This is easy for me, as I’ve been a die-hard Battlefield (or BF) fan for over 10 years. I’ve sunk thousands of hours into this franchise and I can say, with all honesty that if someone told me I could only play one game franchise for the rest of my life, this would be it. I could lose myself for hours in the battles of Bad Company 2 and then the series took a sharp left turn with Battlefield 3.
Bad Company 1&2 were more console friendly (and if I’m being honest, more fun) than the other games, and for Battlefield 3, they decided to ditch the fun, well written characters and explosive destruction. Back was the military lingo, stock characters, and a more serious tone.
Battlefield 4 would be a continuation of BF3’s seriousness, but with more bugs. So, so many bugs. A mess of a game, but still one I played over 800 hours of on 360 and PS4. After the disappointment of BF 3&4, I had hoped Dice would go back to their old ways and focus on team play, PTFO-ing and large-scale destruction. Cue Battlefield 1.
First off, the classes have had an overhaul. Not something I was crying out for but it turned out to be a welcome change. The Assault class gets the best specialised anti-armour weapon shown so far, the AT (anti-tank) rifle. This beast can knock a tank out with 4 well placed shots and a couple of AT grenades or some well-placed AT mines. This is basically your new engineer class. If it sounds overpowered, it isn’t! That’s because none of the automatic rifles can hit a target worth a damn, unless it’s right in front of you!
The Medic gets his usual items: revive gadget (this time a syringe), med-kit and now a mix of rifle grenades. The revive system was one of my bugbears here. Players now have a choice on whether they want to be revived or not, before a medic even tries. This, combined with the new ticket system in Conquest, has made the Medic class a poor fourth choice for most players (myself included). The upside is that there is a decent selection of bolt-action rifles.
The Support class has (again) remained unchanged. Ammo pouches and crates, tripwire bombs and nothing else (as of the beta, anyway). The light machine guns are a joy to use. Hit the ground and your character will automatically set up a bipod. Laying flat or standing against cover, with the bipod deployed makes firing an LMG laser accurate. I had the most fun with this class, covering my teammates from a distance as they took on objectives.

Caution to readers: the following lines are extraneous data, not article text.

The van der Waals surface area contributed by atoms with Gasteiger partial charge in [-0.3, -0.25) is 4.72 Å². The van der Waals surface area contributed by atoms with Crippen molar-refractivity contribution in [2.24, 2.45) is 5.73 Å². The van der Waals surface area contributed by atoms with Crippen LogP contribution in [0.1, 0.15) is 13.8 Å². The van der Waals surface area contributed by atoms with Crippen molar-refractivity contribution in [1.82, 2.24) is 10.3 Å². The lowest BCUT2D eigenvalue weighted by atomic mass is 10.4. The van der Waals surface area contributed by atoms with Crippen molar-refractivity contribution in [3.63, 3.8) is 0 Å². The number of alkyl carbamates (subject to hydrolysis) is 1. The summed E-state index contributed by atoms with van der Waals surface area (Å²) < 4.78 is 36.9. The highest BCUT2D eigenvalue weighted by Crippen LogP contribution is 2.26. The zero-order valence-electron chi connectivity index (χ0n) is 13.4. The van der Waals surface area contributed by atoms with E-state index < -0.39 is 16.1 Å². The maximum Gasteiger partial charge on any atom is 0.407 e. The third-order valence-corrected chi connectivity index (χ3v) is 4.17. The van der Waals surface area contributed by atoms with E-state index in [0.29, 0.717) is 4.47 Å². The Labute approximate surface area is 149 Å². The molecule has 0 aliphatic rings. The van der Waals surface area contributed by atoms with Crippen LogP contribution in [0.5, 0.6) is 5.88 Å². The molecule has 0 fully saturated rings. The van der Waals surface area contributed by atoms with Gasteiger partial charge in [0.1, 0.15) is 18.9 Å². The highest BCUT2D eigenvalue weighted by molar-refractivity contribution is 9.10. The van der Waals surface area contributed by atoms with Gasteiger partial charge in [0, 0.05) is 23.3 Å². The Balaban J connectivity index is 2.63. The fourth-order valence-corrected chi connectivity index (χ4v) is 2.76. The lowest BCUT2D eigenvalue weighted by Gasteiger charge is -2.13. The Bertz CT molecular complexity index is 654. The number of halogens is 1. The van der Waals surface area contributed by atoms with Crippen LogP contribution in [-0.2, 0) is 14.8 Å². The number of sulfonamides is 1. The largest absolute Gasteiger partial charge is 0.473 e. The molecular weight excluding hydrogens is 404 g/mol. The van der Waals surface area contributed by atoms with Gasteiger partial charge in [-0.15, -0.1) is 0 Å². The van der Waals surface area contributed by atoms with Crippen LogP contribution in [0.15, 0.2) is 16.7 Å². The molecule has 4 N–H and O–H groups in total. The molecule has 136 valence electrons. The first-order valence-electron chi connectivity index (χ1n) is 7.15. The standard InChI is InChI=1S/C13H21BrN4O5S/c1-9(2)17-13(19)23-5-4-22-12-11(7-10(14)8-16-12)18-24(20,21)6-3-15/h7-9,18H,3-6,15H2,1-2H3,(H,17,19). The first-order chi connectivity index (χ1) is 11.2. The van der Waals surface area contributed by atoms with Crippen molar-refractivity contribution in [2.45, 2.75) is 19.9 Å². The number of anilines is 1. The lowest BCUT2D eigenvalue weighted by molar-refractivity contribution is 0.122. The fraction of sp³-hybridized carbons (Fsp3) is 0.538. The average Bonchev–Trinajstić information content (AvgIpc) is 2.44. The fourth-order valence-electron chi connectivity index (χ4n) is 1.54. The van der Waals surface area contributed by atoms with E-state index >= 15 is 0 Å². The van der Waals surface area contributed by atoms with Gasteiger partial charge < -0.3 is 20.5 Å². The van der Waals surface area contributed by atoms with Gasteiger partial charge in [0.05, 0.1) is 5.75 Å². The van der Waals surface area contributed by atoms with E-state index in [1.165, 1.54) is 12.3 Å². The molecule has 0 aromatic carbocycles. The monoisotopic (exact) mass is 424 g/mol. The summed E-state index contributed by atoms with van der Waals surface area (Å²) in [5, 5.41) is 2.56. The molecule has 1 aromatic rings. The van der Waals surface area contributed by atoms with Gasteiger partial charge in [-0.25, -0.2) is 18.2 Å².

Finally, the most popular class: The Scout. Going by the 70 odd hours I played, this game will be (as Aldo Raine says) a goddam sniper’ dee-light. Roughly half of the players in each game seemed to be playing as a sniper. You get spotting and blinding flares, K-Bullets (anti-armour rounds), and a spotting scope which lights up spotted players for an extended period of time. I’m not a sniping fan in FPS’s, but even I enjoyed the rifles.
As you can see, the classes each have their advantages and disadvantages. That’s the best thing about Battlefield 1 so far: The balancing. It has made the different classes more relevant because you can’t use the same weapons for each, you have to weigh up the pros and cons of which class to choose, at what point in the game. Picking a sniper? Bad luck if someone gets close or you run into armour. Picking support? It’ll only be any use if you have cover and are a decent distance away. The firing distance “sweet spot” is a great addition. LMG’s are totally inaccurate close up but at 50-80 yards with a bipod? You’ll hit every target! Each weapon has this sliding scale of damage and accuracy that, take them either deadly or useless at certain distances.
But what about the vehicles? The jeeps (armoured and vanilla) are fast, agile, and have one or more machine gun emplacement. Tanks come in three flavours, and are something to be feared. I was racking up 20 kill streaks in the light tank, the quickest version. Planes are great fun to fly, but I still think there was a feeling of being out of the battle. My favourite new mode of transport so far was the horse. Nothing quite beats living out your Lawrence of Arabia fantasies and chopping people down with a sword from atop your horse. You also get a lever action rifle (which functions like a scope-less sniper rifle), constantly replenishing anti-tank grenades, and the ability to drop health and ammo for teammates. I spent hours riding the sand dunes, slicing up unsuspecting snipers.
The game looks amazing. The smoke and sand billowing across the dunes, views obstructed by the fog of war, changes in weather, flames. This game has no right to look this good, when so much is happening at any one time. The Frostbite engine must be working overtime to look this great. The destruction has been upped since the last game, and the collapse of buildings is a site to behold. Especially when you’re inside!
I absolutely loved my time playing the Battlefield beta. After the disappointments of BF3&4, all rights seem to have been wronged, and the emphasis has been put squarely on team play and the different roles each member of your squad can take. I regularly found myself in the top of the scoreboards, and not matter how much I played, I never got frustrated or rage quit. Unlike BF games of the past, I never got the feeling that I’d been cheated, that lag snatched my life away rather than a sniper’s bullet.
With Battlefield 1, there seems to be no input lag, bullets land where they should, and although there were some connection issues, it was a beta. When the beta ended, I tried to fill the empty space with some more BF4. I promptly deleted it. Battlefield 1 eclipses the previous 2 games to the point where they may as well not have existed.
As you can probably gather, I loved it.